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Ignatius Press Chance or Purpose?: Creation, Evolution and a Rational Faith

Cardinal Christoph Schönborn, recently a candidate for papal succession, offers his defense of theistic evolution in this elucidation of his 2005 New York Times editorial. While distinguishing the biological theory of evolution (change over time through chance) from the anti-Christian religio-humanistic movement ("evolutionism"), Cardinal Schönborn gives the Catholic understanding of origins by way of philosophy and through the lens of secular science. While tacitly calling creationism (biblical literalism) irrational, the Cardinal attempts to position theology, philosophy and science on the same level to create a palatable synthesis.
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Customer Reviews for Chance or Purpose?: Creation, Evolution and a Rational Faith
Review 1 for Chance or Purpose?: Creation, Evolution and a Rational Faith
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Date:November 9, 2007
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Richard Woodhouse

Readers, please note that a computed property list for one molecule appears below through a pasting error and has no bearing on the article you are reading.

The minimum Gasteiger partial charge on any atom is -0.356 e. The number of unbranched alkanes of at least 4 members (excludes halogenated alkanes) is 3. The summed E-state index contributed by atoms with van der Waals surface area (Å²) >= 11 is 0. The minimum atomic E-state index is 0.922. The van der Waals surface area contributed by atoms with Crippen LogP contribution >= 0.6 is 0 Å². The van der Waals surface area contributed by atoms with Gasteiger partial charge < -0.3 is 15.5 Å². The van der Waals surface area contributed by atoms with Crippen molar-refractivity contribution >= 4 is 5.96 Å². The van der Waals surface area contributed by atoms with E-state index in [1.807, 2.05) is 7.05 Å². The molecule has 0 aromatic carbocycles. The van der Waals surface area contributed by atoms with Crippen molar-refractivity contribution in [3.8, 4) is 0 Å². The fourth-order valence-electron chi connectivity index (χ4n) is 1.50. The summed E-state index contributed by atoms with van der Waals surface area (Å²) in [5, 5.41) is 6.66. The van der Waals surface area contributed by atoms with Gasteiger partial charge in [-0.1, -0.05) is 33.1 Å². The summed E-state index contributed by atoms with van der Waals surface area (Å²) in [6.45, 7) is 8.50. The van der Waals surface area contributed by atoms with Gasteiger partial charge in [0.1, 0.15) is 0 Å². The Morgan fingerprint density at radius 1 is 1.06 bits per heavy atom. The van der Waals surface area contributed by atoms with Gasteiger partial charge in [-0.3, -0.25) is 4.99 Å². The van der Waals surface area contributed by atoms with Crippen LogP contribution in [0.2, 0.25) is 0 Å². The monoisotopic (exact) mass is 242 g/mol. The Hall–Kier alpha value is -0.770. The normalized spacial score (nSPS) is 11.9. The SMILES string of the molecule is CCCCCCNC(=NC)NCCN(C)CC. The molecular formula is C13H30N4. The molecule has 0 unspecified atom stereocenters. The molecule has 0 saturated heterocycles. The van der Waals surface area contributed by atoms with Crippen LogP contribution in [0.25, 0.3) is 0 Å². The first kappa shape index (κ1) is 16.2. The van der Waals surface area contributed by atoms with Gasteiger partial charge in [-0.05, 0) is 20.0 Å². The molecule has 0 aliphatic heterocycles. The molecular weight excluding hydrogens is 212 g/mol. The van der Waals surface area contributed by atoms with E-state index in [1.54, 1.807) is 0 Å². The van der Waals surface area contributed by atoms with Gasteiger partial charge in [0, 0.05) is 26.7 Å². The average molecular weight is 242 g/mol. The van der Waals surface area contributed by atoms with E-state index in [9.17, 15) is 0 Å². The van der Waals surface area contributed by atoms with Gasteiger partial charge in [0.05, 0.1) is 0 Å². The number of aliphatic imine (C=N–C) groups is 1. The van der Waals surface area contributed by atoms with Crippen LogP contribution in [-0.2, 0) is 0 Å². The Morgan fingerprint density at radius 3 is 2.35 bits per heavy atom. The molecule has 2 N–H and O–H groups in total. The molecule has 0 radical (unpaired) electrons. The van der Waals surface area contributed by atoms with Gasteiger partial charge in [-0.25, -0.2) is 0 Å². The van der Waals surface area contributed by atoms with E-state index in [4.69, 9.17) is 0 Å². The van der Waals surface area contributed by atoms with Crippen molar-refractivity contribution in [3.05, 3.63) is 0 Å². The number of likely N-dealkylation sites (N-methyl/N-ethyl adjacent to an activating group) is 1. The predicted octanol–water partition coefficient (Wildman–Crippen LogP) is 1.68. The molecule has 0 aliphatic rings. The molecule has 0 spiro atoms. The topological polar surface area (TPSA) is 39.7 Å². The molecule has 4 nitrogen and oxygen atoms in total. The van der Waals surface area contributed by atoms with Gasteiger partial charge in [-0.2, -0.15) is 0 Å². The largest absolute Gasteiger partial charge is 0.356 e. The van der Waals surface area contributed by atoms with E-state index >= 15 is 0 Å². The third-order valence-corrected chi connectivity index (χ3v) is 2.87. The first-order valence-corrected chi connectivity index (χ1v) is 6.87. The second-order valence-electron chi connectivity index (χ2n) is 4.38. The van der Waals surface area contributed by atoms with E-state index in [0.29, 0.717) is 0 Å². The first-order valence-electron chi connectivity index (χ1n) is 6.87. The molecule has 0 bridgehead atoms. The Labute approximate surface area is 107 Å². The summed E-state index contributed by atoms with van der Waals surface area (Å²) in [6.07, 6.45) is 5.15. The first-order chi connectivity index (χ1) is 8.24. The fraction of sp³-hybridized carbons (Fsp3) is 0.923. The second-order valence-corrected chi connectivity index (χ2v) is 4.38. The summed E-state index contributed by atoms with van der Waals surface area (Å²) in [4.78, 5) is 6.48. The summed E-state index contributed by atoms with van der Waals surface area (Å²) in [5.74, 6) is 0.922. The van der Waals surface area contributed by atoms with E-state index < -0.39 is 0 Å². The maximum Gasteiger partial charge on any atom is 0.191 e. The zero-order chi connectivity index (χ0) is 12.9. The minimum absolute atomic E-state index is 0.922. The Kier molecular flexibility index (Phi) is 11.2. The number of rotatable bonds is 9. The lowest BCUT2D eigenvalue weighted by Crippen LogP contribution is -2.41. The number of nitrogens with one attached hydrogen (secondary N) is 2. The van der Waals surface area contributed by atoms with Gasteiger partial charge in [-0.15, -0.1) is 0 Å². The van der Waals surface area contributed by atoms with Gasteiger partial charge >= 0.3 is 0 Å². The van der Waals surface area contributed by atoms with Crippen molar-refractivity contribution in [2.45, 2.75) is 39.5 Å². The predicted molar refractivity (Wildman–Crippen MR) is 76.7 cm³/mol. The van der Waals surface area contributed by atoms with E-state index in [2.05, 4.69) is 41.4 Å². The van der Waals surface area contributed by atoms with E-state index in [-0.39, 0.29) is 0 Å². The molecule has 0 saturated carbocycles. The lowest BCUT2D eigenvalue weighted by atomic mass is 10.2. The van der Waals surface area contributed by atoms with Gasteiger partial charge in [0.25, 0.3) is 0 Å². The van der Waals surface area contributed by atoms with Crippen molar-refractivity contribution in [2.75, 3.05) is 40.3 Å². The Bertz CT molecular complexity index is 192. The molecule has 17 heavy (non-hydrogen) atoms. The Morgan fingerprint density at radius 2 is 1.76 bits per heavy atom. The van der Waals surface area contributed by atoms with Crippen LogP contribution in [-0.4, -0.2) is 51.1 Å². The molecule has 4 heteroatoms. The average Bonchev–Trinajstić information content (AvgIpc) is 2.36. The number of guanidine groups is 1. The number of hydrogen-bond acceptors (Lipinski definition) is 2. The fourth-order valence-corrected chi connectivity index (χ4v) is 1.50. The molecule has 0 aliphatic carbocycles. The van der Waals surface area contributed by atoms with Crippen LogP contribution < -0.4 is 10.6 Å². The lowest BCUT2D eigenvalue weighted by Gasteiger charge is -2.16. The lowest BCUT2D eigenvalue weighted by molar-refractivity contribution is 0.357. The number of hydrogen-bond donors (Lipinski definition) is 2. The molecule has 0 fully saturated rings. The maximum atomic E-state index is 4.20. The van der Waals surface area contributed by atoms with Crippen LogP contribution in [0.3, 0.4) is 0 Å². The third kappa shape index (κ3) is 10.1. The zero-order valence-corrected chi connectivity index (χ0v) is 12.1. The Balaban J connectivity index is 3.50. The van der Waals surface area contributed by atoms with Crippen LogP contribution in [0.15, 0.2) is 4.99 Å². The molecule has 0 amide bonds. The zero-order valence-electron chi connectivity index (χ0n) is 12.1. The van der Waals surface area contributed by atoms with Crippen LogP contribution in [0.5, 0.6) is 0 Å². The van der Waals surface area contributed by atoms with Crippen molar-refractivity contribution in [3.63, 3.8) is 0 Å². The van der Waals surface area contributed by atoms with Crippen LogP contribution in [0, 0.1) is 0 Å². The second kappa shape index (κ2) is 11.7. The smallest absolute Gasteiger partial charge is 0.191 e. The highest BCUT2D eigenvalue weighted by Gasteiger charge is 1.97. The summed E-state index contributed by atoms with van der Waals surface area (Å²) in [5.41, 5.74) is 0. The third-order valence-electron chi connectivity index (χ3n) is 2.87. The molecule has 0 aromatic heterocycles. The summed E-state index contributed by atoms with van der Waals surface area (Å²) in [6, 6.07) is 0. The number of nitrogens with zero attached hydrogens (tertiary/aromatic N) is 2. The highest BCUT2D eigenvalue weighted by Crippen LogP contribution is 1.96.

This is a very good book on a very Timely subject. Science and Christian Belief. Cardinal Schonborn has that gift of making difficult subject matter easier to understand, while not distorting it by over simplification. A talent very rare and displayed to perfection by the great C.S. Lewis. Don't get me wrong there are a few places where I had to read the section over again, to fully get what He is driving at. He touches on many of the errors of both fundamentalism and Scientific Reductionism. Its these two Mindsets that set up the so called Warfare scenario between Science and Theistic Religion. Most important in my opinion was his chapter on Jesus Christ as the Creator. Many Christians shy away from really thinking this through. It is a scandalous thing that we who are orthodox in our Beliefs, believe that the man Jesus Christ is actually the Creator of the universe. Now I can't go into all of the fine points of Christology and the Person and nature of Jesus and the Logos. The reality that we call the person Jesus Christ is somehow the creator of everything and everything is going towards Him, as the goal of all reality. No small claim! Its amazing that the first Christians who were all devout Jews and strict monotheists were compelled to make such claims as we find in the New Testament. As I was reading this book I for some reason was prompted to read Soren Keierkegaard's Training in Christianity. He was very convincing in his emphasis on the paradox of what we believe. Though he in my opinion said that its above our Reason and not against it. There is a difference. I recommend this book by Cardinal Schonborn. I could not put it down. Thanks for listening to my opinions.
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